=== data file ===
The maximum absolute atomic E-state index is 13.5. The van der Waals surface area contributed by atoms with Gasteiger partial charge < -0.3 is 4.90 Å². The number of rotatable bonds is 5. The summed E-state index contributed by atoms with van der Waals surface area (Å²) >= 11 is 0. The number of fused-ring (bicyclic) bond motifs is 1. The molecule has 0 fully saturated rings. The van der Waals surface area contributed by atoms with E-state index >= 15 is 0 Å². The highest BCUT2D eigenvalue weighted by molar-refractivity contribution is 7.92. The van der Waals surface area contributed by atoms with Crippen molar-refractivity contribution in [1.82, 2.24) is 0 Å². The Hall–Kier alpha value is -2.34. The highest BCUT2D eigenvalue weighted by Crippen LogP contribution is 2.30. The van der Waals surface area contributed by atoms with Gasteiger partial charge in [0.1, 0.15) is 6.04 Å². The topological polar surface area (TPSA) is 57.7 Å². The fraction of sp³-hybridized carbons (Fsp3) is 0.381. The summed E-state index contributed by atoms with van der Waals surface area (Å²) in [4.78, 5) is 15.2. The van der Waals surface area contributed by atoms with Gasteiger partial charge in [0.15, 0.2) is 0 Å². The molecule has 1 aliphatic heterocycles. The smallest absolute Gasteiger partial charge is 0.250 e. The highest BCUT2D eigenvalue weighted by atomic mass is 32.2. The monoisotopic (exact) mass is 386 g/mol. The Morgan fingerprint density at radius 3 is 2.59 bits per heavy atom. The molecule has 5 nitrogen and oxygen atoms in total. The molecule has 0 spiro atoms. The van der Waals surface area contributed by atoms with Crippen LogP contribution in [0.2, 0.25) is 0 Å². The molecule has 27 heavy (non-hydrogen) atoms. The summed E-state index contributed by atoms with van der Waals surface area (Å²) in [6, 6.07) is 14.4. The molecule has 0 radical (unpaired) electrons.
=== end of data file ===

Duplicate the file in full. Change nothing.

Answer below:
The maximum absolute atomic E-state index is 13.5. The van der Waals surface area contributed by atoms with Gasteiger partial charge < -0.3 is 4.90 Å². The number of rotatable bonds is 5. The summed E-state index contributed by atoms with van der Waals surface area (Å²) >= 11 is 0. The number of fused-ring (bicyclic) bond motifs is 1. The molecule has 0 fully saturated rings. The van der Waals surface area contributed by atoms with E-state index >= 15 is 0 Å². The highest BCUT2D eigenvalue weighted by molar-refractivity contribution is 7.92. The van der Waals surface area contributed by atoms with Crippen molar-refractivity contribution in [1.82, 2.24) is 0 Å². The Hall–Kier alpha value is -2.34. The highest BCUT2D eigenvalue weighted by Crippen LogP contribution is 2.30. The van der Waals surface area contributed by atoms with Gasteiger partial charge in [0.1, 0.15) is 6.04 Å². The topological polar surface area (TPSA) is 57.7 Å². The fraction of sp³-hybridized carbons (Fsp3) is 0.381. The summed E-state index contributed by atoms with van der Waals surface area (Å²) in [4.78, 5) is 15.2. The van der Waals surface area contributed by atoms with Gasteiger partial charge in [0.15, 0.2) is 0 Å². The molecule has 1 aliphatic heterocycles. The smallest absolute Gasteiger partial charge is 0.250 e. The highest BCUT2D eigenvalue weighted by atomic mass is 32.2. The monoisotopic (exact) mass is 386 g/mol. The Morgan fingerprint density at radius 3 is 2.59 bits per heavy atom. The molecule has 5 nitrogen and oxygen atoms in total. The molecule has 0 spiro atoms. The van der Waals surface area contributed by atoms with Crippen LogP contribution in [0.2, 0.25) is 0 Å². The molecule has 27 heavy (non-hydrogen) atoms. The summed E-state index contributed by atoms with van der Waals surface area (Å²) in [6, 6.07) is 14.4. The molecule has 0 radical (unpaired) electrons.